3 minutes 36 seconds
00:00:00 - 00:00:03
1 of the most famous events in the Cold War was the Cuban Missile Crisis,
00:00:04 - 00:00:26
in which a crisis occurred in Cuba concerning missiles. This saw the Soviet Union place nuclear weapons in allied Cuba. As you may know, the USSR stationed weapons in Cuba in response to the United States earlier placing its own nuclear weapons in Italy and Turkey. The Soviets knew about the weapons in Turkey, they were furious, but ultimately they didn't make a fuss about it like the Americans did with Cuba. Which raises the question, why?
00:00:26 - 00:00:48
Why wasn't there a Turkish missile crisis after America stationed nukes there? So, as of 1960, things between the United States and the Union of Soviet Socialist Republics were getting a bit tense. And 1 of the things that the US government had to concern itself with was nuclear war. And a part of potentially winning said war was reducing the amount of warning that the USSR would get when the missiles were launched. And at the time, there were 2 main ways of doing this.
00:00:48 - 00:01:14
1, develop faster missiles, which sounded hard, or 2, move the missiles closer. The second option was chosen when President Eisenhower offered to store them in Turkey and Italy. This was to reassure them that America would be there and to deter the USSR from using nuclear weapons against them. The USSR learned of these potential deployments in about 6 seconds, and Premier Nikita Khrushchev routinely complained to the US, Italian and Turkish governments about their deployment. In 1961, when brand new, not-shot President John F.
00:01:14 - 00:01:34
Kennedy was sworn in, it was his hope to find a long-term mutual agreement to some of the issues of the day. As such, he and Khrushchev met in Vienna to discuss what could be done. This meeting went poorly. Khrushchev berated the new president, calling him a weak leader whose actions across the world were overtly and covertly hostile towards his government and its communist allies. Kennedy had been toying with the idea of removing the missiles from Turkey.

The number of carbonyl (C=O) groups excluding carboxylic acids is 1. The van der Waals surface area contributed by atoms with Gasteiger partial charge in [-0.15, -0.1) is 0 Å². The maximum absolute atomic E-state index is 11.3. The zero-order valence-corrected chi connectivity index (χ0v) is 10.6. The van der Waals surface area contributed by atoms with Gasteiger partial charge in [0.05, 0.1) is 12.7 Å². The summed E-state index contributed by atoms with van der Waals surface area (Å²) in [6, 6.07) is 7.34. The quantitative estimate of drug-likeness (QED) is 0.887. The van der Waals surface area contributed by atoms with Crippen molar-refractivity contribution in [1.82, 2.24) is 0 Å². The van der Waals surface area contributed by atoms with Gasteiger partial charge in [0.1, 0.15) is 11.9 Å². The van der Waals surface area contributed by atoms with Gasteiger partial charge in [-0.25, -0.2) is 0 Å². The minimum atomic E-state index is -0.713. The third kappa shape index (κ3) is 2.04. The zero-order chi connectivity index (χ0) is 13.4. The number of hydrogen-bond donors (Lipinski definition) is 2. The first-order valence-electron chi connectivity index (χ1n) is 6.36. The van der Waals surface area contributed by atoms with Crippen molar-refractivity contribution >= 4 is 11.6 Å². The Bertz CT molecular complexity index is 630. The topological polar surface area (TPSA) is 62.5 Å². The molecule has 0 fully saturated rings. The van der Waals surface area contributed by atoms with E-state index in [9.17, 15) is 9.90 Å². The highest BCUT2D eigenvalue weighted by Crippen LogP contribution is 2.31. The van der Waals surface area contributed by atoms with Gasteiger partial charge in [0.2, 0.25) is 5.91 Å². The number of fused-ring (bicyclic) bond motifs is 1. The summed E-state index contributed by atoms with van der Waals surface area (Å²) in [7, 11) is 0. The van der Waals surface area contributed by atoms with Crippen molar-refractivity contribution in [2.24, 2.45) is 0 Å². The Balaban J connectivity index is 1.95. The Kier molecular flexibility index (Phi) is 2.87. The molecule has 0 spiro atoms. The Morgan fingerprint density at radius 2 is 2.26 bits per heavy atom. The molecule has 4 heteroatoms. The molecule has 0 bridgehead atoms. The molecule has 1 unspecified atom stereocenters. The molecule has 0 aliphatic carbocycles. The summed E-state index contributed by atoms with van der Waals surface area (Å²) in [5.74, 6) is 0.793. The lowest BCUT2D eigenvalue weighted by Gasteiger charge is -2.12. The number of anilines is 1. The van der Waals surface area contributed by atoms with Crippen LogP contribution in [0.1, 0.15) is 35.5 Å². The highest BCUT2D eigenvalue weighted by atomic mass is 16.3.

00:01:34 - 00:01:58
But when Khrushchev issued the Americans an ultimatum to leave Berlin or face war, he opted to keep them. And just over a year later, Soviet nukes were on their way to Cuba. So why didn't the Soviet Union publicly demand the removal of nuclear weapons from Turkey in 1961 like the USA would do with Cuba the next year? Well, there were 2 main reasons. The first reason that the United States could publicly demand that the USSR cease their nuclear activities in Cuba was that they thought that they could stop it.
00:01:58 - 00:02:19
JFK's advisors didn't think that nuclear weapons were actually on the island yet. Spoiler alert, they were, but at the time, the Americans didn't know for sure. And thus, it was believed that the USA's much mightier navy could stop the USSR from ever delivering them. Furthermore, the United States believed that in the event of a war, the US could quickly overwhelm Cuba with an invasion before the USSR could really react. Whereas the USSR had no such beliefs.
00:02:19 - 00:02:54
In order to remove the weapons from Turkey, the Soviets would have needed to launch a major land invasion. This would have dragged the rest of NATO into a war, thereby threatening the existence of communism in Eastern Europe and also such a military build-up would have been spotted long in advance. And reason number 2 that the USSR said nothing was, well, what was new? The USA already had long-range missiles pointed at Moscow, and since the 1950s it had fleets of long-range bombers posted in numerous NATO countries which were more than capable of launching nuclear attacks against the USSR. The Soviet government was, frankly, used to having American nuclear weapons at high readiness pointed at them, and making their existence publicly known would do nothing but panic the Soviet people.
00:02:54 - 00:02:54
As such, Khrushchev kept quiet and used the Cuban crisis to get the missiles removed from Turkey and a guarantee of Cuban security, which frankly meant that after the crisis the USSR had more in 1962 than it did in 1960. I hope you enjoyed this episode with a special thanks to my patrons James Bizonette Kelly Moneymaker Korsho Wolf Sky Chappell Kartoytska Adam Stalter Alex Schwinn Jerry Lambdin, Marcus Arsner, Rod D. Martin, AF Firefly, Wyan Hockey, Captain Psydog, Boogalewoogalee, Marvin Casale, Winston K. Wood, Camoon Yoon, Miss Isette, Maggie Patskowski, Gustav Swan, The McWhopper, Anthony Beckett, Copper Tone, Shwenin, Spinning 3 Plates, Words About Books Podcast, Jim Strumberg, Spencer Lightfoot and Charles I.
Omnivision Solutions Ltd